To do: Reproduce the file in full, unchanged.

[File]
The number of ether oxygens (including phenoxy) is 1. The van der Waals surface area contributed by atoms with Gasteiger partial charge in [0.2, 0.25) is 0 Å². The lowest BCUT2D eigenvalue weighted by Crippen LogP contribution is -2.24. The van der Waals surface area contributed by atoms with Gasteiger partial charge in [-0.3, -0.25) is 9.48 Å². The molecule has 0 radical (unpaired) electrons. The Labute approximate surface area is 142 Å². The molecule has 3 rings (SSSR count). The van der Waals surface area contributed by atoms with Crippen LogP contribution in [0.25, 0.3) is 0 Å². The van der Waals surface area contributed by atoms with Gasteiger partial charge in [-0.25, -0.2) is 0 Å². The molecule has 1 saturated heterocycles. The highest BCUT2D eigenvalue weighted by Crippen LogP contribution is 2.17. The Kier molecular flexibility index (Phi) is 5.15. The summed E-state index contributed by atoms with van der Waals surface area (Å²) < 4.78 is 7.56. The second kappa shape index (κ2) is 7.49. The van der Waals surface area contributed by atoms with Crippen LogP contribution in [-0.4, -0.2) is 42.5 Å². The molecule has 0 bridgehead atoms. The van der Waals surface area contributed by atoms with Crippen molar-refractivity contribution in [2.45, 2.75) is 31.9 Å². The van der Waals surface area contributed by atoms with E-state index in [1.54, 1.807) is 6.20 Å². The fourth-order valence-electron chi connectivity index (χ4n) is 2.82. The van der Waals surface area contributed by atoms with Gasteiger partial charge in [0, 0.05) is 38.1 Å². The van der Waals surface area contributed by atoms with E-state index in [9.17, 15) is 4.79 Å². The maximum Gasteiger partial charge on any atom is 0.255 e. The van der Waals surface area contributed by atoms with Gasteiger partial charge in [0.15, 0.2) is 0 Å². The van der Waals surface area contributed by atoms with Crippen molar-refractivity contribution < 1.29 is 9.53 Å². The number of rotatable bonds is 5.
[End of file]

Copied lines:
The number of ether oxygens (including phenoxy) is 1. The van der Waals surface area contributed by atoms with Gasteiger partial charge in [0.2, 0.25) is 0 Å². The lowest BCUT2D eigenvalue weighted by Crippen LogP contribution is -2.24. The van der Waals surface area contributed by atoms with Gasteiger partial charge in [-0.3, -0.25) is 9.48 Å². The molecule has 0 radical (unpaired) electrons. The Labute approximate surface area is 142 Å². The molecule has 3 rings (SSSR count). The van der Waals surface area contributed by atoms with Crippen LogP contribution in [0.25, 0.3) is 0 Å². The van der Waals surface area contributed by atoms with Gasteiger partial charge in [-0.25, -0.2) is 0 Å². The molecule has 1 saturated heterocycles. The highest BCUT2D eigenvalue weighted by Crippen LogP contribution is 2.17. The Kier molecular flexibility index (Phi) is 5.15. The summed E-state index contributed by atoms with van der Waals surface area (Å²) < 4.78 is 7.56. The second kappa shape index (κ2) is 7.49. The van der Waals surface area contributed by atoms with Crippen LogP contribution in [-0.4, -0.2) is 42.5 Å². The molecule has 0 bridgehead atoms. The van der Waals surface area contributed by atoms with Crippen molar-refractivity contribution in [2.45, 2.75) is 31.9 Å². The van der Waals surface area contributed by atoms with E-state index in [1.54, 1.807) is 6.20 Å². The fourth-order valence-electron chi connectivity index (χ4n) is 2.82. The van der Waals surface area contributed by atoms with Gasteiger partial charge in [0, 0.05) is 38.1 Å². The van der Waals surface area contributed by atoms with E-state index in [9.17, 15) is 4.79 Å². The maximum Gasteiger partial charge on any atom is 0.255 e. The van der Waals surface area contributed by atoms with Gasteiger partial charge in [0.15, 0.2) is 0 Å². The van der Waals surface area contributed by atoms with Crippen molar-refractivity contribution < 1.29 is 9.53 Å². The number of rotatable bonds is 5.